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|Title:||Earthquake-induced liquefaction of fine-grained soils : considerations from Japanese research|
|Authors:||Port and Harbour Research Institute (Japan)|
Koester, J. P.
Tsuchida, T. (Takashi)
|Keywords:||Cyclic loading resistance|
|Publisher:||Geotechnical Laboratory (U.S.)|
Engineer Research and Development Center (U.S.)
|Series/Report no.:||Miscellaneous paper (U.S. Army Engineer Waterways Experiment Station) ; GL-88-34.|
Abstract: Liquefaction potential of various types of soils has received a great deal of research attention in the geotechnical community over the previous two decades. Dramatic occurrences of liquefaction in saturated deposits of fine, uniformly graded sands in the Japanese city of Niigata and surrounding areas resulting from ground shaking during the 16 June 1964 earthquake spawned extensive studies to develop methodologies for assessing the potential for liquefaction of predominantly clean sands throughout Japan and worldwide. The Tangshan, People's Republic of China (PRC), earthquake of 28 July 1976 caused widespread property damage, some of which has been attributed to liquefaction of soils containing appreciable quantities of silts and sometimes plastic clays. Japanese researchers have recently performed laboratory and field studies to assess the influence of variations in grain size distribution and soil index properties on liquefaction potential of fine-grained soils. Several Corps of Engineers dams in seismically active areas are founded on fine-grained, low plasticity alluvial deposits. This report reviews current practices applied to study the phenomenon of fine-grained soil liquefaction, with emphasis on recent Japanese laboratory and in situ testing research. The findings will promote efficiency of effort in the conduct of subsequent laboratory testing efforts toward the development of specific procedures for use by the Corps and others in assessing the potential for earthquake-induced liquefaction to occur in fine-grained soils.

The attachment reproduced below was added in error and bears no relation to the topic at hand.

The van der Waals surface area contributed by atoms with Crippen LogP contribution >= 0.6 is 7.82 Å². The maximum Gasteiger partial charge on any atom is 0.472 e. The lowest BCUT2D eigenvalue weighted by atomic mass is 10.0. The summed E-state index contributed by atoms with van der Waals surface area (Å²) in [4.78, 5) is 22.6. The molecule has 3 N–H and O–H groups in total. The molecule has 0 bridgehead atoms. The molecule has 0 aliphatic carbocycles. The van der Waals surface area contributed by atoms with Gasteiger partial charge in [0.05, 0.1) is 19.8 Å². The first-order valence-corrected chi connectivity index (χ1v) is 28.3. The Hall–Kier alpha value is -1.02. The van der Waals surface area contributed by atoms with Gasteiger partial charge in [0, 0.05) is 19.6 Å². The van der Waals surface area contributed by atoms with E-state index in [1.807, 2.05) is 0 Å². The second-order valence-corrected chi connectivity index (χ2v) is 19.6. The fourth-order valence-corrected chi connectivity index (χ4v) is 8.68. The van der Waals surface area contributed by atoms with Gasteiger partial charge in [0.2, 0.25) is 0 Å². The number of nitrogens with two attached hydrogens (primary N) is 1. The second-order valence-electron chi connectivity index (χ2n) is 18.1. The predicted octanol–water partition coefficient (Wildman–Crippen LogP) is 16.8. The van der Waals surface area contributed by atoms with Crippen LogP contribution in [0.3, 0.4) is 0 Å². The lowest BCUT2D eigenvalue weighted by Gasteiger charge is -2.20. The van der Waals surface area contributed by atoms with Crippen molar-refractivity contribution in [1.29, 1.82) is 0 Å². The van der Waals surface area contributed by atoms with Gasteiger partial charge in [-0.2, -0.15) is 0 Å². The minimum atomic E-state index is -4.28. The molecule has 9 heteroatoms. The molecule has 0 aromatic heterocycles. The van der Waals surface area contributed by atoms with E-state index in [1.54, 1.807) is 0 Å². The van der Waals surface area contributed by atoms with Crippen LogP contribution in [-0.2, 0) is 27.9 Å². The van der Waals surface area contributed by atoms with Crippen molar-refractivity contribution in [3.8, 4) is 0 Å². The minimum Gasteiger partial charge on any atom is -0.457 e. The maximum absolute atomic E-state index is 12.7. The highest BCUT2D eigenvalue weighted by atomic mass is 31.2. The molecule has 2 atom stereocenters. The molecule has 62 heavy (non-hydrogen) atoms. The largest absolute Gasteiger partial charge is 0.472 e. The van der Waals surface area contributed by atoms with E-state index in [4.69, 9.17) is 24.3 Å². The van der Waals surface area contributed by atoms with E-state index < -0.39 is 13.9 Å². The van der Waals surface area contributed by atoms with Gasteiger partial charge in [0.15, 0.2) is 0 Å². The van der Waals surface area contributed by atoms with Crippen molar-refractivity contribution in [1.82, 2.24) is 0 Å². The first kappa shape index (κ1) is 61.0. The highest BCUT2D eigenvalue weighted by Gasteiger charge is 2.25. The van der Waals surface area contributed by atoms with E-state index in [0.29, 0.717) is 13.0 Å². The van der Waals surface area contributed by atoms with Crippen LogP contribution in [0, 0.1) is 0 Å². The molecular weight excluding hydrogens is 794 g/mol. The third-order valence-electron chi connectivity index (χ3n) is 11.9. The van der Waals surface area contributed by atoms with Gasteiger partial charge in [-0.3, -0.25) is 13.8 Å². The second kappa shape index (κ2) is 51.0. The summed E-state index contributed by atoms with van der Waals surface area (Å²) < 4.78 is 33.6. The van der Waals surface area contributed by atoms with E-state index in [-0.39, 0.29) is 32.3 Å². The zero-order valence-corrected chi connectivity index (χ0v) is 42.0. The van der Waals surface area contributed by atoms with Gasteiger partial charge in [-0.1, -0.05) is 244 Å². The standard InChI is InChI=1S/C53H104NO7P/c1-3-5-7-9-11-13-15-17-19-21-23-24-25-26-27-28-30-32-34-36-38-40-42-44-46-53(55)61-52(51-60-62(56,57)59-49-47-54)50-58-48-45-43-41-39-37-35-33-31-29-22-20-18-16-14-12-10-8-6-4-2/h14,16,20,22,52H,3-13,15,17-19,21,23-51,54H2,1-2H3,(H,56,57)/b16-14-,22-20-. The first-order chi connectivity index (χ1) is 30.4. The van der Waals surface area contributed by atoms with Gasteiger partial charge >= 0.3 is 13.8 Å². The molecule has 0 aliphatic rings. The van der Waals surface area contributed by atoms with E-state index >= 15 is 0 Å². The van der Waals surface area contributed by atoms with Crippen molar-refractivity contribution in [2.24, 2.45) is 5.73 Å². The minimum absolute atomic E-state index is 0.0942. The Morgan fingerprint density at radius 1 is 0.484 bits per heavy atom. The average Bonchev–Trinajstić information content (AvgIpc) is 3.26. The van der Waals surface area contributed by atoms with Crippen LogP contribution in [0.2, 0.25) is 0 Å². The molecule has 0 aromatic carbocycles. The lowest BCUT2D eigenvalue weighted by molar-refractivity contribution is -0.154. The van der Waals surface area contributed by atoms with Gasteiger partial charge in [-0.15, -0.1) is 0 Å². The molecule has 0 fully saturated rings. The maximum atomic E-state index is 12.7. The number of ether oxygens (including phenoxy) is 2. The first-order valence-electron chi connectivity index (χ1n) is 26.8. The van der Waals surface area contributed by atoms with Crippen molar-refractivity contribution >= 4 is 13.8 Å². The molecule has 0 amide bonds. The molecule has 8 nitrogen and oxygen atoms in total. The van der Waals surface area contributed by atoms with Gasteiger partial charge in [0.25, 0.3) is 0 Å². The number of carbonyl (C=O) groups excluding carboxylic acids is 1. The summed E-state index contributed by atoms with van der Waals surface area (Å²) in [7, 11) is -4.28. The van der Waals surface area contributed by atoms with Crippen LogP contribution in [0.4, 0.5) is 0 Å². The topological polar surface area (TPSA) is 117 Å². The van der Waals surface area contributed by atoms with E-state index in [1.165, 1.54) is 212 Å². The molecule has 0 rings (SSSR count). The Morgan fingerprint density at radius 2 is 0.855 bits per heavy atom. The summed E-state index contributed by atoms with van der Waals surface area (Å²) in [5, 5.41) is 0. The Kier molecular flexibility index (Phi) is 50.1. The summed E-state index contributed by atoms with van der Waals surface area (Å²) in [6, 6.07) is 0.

|Rights:||Approved for public release; distribution is unlimited.|
|Appears in Collections:||Miscellaneous Paper|
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